Royal Bank of Scotland

Shortlisted team for the easycando Award for e-learning: Personnel Today Awards 2000

The Royal Bank of Scotland has brought e-learning to the heart of its operations. The company built a dedicated training and communications network (TCN) which delivers e-learning to 650 branches in the UK, reaching a maximum of 20,000 staff. Each branch has a multimedia training and communication PC (TCPC), linked via satellite and ISDN to the company’s Intranet, Orbit.

Over 100 hours worth of learning content is available, arranged in role matrices aimed at customer advisers and customer service officers. Each Matrix holds modules designed to support and develop personnel within these roles. The modules are not limited to on-line training products – individuals may find themselves using CBT, assessments, videos, off-line workshops and even activities provided by a third party. The TCN has also allowed the bank to create a virtual classroom where staff in diverse locations can tune into a facilitator-led broadcast event. This facility not only means sessions have true interactivity, but it has brought together employees from geographically diverse parts of the organisation.

Creating this network was a challenge both in terms of the technology required and in ensuring the delivery mechanism would be accepted by the staff. HR acted as project manager for the implementation of the network, ensuring all external and internal suppliers were able to operate effectively while minimising any disruptive impact the new system could bring to the end user.

All key players involved in creating the network – including the bank’s own corporate affairs and HR systems development departments and external suppliers such as Epic Group and Forth Studios – were invited to a project definition workshop, facilitated by HRD. The workshop outlined the development process for the project and saw the creation of a “virtual team” through which all parties would receive guidance on their roles and responsibilities while appreciating the skills and roles of other players.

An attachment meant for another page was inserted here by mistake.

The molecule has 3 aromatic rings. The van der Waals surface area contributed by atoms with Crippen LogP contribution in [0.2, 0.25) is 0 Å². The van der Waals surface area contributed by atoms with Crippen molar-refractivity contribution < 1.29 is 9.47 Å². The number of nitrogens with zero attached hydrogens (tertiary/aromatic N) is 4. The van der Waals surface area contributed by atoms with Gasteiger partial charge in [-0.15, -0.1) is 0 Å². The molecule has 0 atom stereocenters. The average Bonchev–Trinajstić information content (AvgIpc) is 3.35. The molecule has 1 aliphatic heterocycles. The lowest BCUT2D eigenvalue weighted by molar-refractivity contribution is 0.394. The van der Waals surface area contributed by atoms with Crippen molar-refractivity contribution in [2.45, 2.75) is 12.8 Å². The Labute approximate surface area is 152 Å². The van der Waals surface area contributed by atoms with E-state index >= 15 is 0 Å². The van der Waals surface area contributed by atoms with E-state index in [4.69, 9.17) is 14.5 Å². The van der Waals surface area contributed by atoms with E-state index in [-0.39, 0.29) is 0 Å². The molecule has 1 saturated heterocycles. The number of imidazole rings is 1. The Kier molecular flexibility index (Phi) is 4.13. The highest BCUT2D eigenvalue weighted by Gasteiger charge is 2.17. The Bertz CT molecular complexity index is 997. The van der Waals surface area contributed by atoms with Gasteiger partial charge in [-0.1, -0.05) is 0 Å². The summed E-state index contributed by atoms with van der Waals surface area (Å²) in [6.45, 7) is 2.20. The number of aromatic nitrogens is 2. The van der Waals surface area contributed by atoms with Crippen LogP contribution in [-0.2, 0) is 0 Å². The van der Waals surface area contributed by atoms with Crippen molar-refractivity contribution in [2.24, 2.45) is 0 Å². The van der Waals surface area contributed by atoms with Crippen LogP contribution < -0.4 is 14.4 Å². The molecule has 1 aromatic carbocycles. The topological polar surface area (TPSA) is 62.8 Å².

The role matrix programmes developed for customer advisers and customer services officers were created by project consultants who identified the requirements and definitions for each role. They then contracted out the development of training products to e-learning solution providers.

Ultimately, the TCN was a joint venture with corporate affairs which, having reviewed the existing communication infrastructure, found improvements could be made. The multimedia workstations offered an ideal platform to enhance communication channels and, by combining the needs of both departments, it was possible to show that the project would pay for itself within the first two years.


Company fact file

Team Royal Bank of Scotland, Training and Communication Network

Team leader Brian McLaren, manager for training and on-line learning

Number in HR team four

Number of employees responsible for 10,000

Main achievements TCN reaches some 20,000 staff. When comparing the cost of producing the e-learning solution to the cost of traditional delivery, the return on investment has been calculated at 700 per cent. The TCN featured as part of the business case in the company’s takeover bid of NatWest

Priorities for next 12 months To build on the infrastructure and experience gained and move towards new initiatives such as corporate university and knowledge management

Judge’s Comment “This is probably the first major e-learning implementation in the UK. It is major in the sense that the project was aimed at the heart of the organisation’s training rather than being treated as a peripheral activity. It is a brave project and clearly they’ve made it pay in terms of value for money”

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